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TTYL! BRB! LOL! In a sea of cutesy acronyms, PMS does not fit in. In fact, these three letters can be downright scary. Studies show that at least 85 percent of women experience premenstrual syndrome symptoms, which can include mood swings, breast tenderness, cravings, fatigue and irritability before their period. The good news: "It's absolutely possible to manage PMS symptoms with lifestyle changes," says ob-gyn Christiane Northrup, MD, author of Women's Bodies, Women's Wisdom. We've got four easy strategies to help you feel good all month long. Period.PMS plan of attack: Maximize your magnesium intake.
Researchers at the University of Reading in England found that supplementing with magnesium reduced water retention and bloating. "I recommend 400 to 800 milligrams of magnesium per day," says Dr. Northrup. You can also add Epsom salt (aka magnesium sulfate, available at most drugstores) to a hot bath, and you'll absorb it through your skin. (Who knew?)PMS plan of attack: Get moving.
Even though a workout is the last thing you want to do (the first is curling up on the couch in front of the TV), getting your heart pumping will make you feel better. The American College of Obstetricians and Gynecologists recommends regular aerobic exercise to relieve PMS. Exercise may relieve cramps because it helps release endorphins, which are your body's natural painkillers.
Pizza! Chocolate! Cookies! More chocolate! These are just a few of the foods that your body screams for before your period. Trouble is, these munchies make you feel worse, because they make your blood glucose levels spike and then plummet. "Blood sugar swings are associated with PMS, so eating low-glycemic meals is critical to keeping PMS at bay," says Dr. Northrup. "Eliminate 'white foods' -- like mashed potatoes, white bread, and sugar -- to feel better." If you up your intake of whole-grain complex carbohydrates (like whole-grain bread and cereal, fruits, vegetables, and beans), you'll stabilize your blood sugar and keep cravings and PMS in check.PMS plan of attack: Try a holistic approach.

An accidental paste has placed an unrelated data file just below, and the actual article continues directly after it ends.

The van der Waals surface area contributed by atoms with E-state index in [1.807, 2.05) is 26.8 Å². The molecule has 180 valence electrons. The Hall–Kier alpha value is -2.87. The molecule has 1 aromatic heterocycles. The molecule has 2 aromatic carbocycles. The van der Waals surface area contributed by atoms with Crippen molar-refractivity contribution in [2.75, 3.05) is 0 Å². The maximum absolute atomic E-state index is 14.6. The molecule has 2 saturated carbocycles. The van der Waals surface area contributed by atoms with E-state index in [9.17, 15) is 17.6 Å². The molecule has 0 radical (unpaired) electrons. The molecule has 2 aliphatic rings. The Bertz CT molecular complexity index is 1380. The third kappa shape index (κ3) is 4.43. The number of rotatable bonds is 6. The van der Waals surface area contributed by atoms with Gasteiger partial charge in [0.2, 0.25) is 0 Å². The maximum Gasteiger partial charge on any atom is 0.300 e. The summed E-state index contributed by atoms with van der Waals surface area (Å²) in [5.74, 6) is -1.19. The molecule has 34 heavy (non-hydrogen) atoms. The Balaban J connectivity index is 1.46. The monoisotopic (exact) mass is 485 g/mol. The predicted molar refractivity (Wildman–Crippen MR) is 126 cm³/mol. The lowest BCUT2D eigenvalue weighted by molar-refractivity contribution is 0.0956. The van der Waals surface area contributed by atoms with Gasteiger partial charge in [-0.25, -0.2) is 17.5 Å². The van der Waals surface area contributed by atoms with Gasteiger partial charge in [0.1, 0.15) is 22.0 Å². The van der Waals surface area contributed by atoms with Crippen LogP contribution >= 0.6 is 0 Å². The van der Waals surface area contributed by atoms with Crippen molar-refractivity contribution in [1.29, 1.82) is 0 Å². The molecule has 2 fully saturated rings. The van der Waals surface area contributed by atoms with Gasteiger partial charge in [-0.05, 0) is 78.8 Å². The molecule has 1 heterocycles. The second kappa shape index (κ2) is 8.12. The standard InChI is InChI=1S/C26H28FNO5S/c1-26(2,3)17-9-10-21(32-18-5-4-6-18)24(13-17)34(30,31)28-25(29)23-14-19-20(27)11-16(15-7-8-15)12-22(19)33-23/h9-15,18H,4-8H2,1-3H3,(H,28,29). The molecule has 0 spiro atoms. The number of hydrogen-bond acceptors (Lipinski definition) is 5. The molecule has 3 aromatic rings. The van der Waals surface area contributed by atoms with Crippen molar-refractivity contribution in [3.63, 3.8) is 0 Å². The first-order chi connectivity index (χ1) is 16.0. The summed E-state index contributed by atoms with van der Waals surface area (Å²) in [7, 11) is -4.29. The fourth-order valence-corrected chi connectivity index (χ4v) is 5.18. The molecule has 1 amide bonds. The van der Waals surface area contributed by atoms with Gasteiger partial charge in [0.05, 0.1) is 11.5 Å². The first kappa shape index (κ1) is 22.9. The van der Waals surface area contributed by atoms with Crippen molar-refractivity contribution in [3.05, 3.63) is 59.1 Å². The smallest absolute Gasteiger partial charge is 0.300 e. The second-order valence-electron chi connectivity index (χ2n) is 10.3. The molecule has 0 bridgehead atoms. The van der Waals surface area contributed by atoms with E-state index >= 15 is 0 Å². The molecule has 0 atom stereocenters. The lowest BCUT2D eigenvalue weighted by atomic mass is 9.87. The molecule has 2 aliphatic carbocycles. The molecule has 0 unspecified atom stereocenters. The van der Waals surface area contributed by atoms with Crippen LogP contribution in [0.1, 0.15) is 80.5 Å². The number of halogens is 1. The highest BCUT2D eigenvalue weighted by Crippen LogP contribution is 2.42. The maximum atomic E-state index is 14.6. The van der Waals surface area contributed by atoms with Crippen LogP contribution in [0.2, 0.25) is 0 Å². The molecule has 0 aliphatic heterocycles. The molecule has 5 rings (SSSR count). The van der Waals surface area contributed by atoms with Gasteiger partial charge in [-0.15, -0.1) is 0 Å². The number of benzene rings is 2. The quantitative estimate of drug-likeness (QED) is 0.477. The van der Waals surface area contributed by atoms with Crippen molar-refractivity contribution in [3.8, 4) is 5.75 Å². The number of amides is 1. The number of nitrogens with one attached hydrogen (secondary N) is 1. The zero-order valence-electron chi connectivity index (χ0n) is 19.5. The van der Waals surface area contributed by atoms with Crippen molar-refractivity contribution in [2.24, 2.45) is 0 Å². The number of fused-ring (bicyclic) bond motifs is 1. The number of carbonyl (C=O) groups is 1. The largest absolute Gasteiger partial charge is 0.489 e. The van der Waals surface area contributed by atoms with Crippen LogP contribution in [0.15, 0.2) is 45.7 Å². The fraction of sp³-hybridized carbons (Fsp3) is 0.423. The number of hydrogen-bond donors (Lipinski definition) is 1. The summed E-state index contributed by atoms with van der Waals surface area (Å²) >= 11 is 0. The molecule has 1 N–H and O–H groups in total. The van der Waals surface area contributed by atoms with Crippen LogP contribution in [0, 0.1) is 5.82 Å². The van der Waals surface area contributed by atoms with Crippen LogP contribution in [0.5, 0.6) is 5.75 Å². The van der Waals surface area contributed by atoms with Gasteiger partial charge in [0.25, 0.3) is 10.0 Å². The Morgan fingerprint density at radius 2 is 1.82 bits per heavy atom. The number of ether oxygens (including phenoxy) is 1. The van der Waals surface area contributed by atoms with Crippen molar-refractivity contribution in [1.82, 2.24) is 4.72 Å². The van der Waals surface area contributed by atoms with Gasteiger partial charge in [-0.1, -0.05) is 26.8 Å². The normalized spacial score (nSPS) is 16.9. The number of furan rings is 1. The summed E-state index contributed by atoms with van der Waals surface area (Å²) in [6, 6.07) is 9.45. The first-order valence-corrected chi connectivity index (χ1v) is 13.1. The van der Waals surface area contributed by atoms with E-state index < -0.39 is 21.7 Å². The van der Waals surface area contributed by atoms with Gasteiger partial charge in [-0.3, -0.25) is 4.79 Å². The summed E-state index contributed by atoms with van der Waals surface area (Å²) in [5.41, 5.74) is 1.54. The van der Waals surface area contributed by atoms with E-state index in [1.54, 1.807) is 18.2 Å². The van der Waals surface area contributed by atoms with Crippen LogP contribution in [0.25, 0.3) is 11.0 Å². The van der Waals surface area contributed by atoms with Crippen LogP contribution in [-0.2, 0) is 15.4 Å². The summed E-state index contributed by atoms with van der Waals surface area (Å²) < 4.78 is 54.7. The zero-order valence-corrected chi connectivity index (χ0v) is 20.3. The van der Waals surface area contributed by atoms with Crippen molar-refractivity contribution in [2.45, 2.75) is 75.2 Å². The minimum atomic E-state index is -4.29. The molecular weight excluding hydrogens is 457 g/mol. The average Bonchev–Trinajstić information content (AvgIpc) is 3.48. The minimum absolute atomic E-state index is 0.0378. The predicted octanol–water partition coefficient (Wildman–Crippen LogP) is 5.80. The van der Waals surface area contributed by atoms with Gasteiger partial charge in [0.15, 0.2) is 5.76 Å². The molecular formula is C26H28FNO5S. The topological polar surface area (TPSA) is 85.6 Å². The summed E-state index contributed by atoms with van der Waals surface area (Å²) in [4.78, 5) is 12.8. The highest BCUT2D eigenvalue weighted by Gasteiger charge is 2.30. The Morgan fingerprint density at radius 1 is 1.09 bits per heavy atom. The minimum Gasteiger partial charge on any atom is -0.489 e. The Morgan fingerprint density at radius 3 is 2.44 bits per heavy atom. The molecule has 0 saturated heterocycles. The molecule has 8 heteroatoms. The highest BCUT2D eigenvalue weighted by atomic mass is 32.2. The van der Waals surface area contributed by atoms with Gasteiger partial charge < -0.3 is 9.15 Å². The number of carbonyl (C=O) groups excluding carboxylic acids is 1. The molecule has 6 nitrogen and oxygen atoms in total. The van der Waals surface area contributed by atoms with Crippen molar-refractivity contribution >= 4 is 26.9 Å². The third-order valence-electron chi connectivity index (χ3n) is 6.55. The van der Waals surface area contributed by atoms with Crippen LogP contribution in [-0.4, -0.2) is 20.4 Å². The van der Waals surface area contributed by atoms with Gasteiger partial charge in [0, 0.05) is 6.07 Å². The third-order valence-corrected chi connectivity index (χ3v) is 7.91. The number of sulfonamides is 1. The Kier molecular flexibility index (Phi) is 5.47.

According to a recent survey from the National Center for Complementary and Alternative Medicine, nearly 40 percent of adults are using some sort of alternative treatment. Dr. Northrup recommends two for PMS: "Acupuncture and foot reflexology have both been shown to help," she says. In one study published in the journal Obstetrics & Gynecology, women who had reflexology (which involves massage of specific pressure points on the ear, hand, or foot) experienced a 46 percent reduction in symptoms. Another study in the Archives of Gynecology and Obstetrics revealed the success rate of acupuncture in treating PMS symptoms to be 78 percent. Note to PMSers: Less poking on Facebook, more all-natural poking to relieve PMS.
Originally published on FitnessMagazine.com, March 2012.